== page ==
For the week ending 1 January 2005 / 20 Tevet 5765

Marriage Customs

by Rabbi Yirmiyahu Ullman -
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From: Name Withheld in New York

Dear Rabbi,

My son is marrying, G-d willing, in June and we have heard of a pre-marriage ceremony called "The Breaking of the Plate." Would you be so kind as to share the significance of this ceremony as well as the actual performance (ritual). Thank you.

Dear Name Withheld,

Firstly, Mazal Tov!

When a couple decides to marry, they announce the occasion with an engagement party. In Yiddish this event is called a vort, which means a "word." At the vort the man and woman traditionally give their "word" and formally commit to marry.

There is a custom to break a ceramic plate at the vort. This symbolizes the seriousness of their commitment to each other: Just as breaking the plate is final, so too the engagement is final and not easily terminated. Breaking the plate also tempers the intense joy of the occasion, similar to the glass that is broken under the chupah. It reminds us that the Temple is not yet rebuilt [readers, see below].

Customarily, the couple's mothers are the ones who break the plate. They hold the plate together and drop it onto a hard surface. It's important to wrap the plate well to ensure that no one gets hurt from the broken pieces. Some have the custom to make a necklace for the bride from the broken pieces after taking the necessary safety precautions. Others give the broken pieces to eligible "singles" as if to say, "May a plate be broken for you soon." Some break the plate at the wedding just before the chuppa.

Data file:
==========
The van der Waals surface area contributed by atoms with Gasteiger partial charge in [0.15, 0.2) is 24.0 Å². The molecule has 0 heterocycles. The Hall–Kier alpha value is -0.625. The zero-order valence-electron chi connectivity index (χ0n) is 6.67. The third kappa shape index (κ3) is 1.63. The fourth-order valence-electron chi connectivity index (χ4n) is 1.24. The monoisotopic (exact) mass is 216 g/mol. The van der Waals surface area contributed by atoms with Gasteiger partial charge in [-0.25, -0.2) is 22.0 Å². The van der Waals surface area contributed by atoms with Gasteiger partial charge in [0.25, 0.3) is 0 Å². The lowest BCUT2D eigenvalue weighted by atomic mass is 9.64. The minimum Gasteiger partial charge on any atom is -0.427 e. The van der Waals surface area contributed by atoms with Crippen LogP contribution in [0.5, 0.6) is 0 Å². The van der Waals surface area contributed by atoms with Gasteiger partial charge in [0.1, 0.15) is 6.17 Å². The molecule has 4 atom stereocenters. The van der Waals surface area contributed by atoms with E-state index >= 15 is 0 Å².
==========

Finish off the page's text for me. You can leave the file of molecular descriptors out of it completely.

From: David F. Scott

I have a question for your "Ask the Rabbi" series. At a Jewish wedding the groom places the glass under his foot and smashes it into several pieces. What is the significance of this act? I have a friend who is soon to be married and he asked me this question.

Dear David,

It says in the verse, If I forget you, O Jerusalem, let my right hand forget its skill. Let my tongue adhere to my palate if I fail to recall you, if I fail to elevate Jerusalem above my foremost joy (Psalms 137). Therefore, even at times of "foremost joy" such as a wedding, we smash a glass in order to recall the Temple and the glory of Jerusalem during The Temple era and regret its destruction.

On the other hand, the fact that we break the glass at this time of union between husband and wife as they unite to build a new home, symbolizes and expresses our hope that G-d and the Jewish people will also soon unite to rebuild the Temple and restore their former intimacy and glory.

Another reason is based on the Talmud in Berachot: "[The Torah] says 'Serve G-d with fear and rejoice with trembling'... Rav Ashi made a wedding for his son. When he saw that the Rabbis were getting 'carried away' in their rejoicing, he brought out a crystal glass and broke it before them and they became more solemn."

The authors of the Tosefot state that this is the source for the breaking of the glass at weddings. We learn from this that even at an occasion of great rejoicing, one must take measures to ensure that the celebration remains within bounds of propriety and holiness.

  • Shulchan Aruch, Orach Chaim 560:2
  • Berachot, pages 30b-31a
  • Tosefot - Berachot, 31a, "Aissi...."

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